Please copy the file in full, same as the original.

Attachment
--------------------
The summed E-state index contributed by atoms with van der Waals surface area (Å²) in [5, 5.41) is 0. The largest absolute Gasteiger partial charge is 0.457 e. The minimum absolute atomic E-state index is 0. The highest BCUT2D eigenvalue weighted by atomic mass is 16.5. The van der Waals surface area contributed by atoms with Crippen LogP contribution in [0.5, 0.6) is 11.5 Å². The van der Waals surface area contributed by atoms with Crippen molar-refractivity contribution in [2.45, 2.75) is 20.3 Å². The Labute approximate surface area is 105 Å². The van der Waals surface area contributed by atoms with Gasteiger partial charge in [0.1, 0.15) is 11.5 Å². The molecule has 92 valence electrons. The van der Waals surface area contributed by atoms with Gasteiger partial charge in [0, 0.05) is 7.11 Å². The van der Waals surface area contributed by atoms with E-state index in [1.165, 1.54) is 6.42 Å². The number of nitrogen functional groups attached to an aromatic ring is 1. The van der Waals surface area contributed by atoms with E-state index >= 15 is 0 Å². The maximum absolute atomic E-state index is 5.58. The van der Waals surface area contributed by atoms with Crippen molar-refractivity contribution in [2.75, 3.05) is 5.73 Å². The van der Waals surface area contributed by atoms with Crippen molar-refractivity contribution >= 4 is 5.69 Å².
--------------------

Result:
The summed E-state index contributed by atoms with van der Waals surface area (Å²) in [5, 5.41) is 0. The largest absolute Gasteiger partial charge is 0.457 e. The minimum absolute atomic E-state index is 0. The highest BCUT2D eigenvalue weighted by atomic mass is 16.5. The van der Waals surface area contributed by atoms with Crippen LogP contribution in [0.5, 0.6) is 11.5 Å². The van der Waals surface area contributed by atoms with Crippen molar-refractivity contribution in [2.45, 2.75) is 20.3 Å². The Labute approximate surface area is 105 Å². The van der Waals surface area contributed by atoms with Gasteiger partial charge in [0.1, 0.15) is 11.5 Å². The molecule has 92 valence electrons. The van der Waals surface area contributed by atoms with Gasteiger partial charge in [0, 0.05) is 7.11 Å². The van der Waals surface area contributed by atoms with E-state index in [1.165, 1.54) is 6.42 Å². The number of nitrogen functional groups attached to an aromatic ring is 1. The van der Waals surface area contributed by atoms with E-state index >= 15 is 0 Å². The maximum absolute atomic E-state index is 5.58. The van der Waals surface area contributed by atoms with Crippen molar-refractivity contribution in [2.75, 3.05) is 5.73 Å². The van der Waals surface area contributed by atoms with Crippen molar-refractivity contribution >= 4 is 5.69 Å².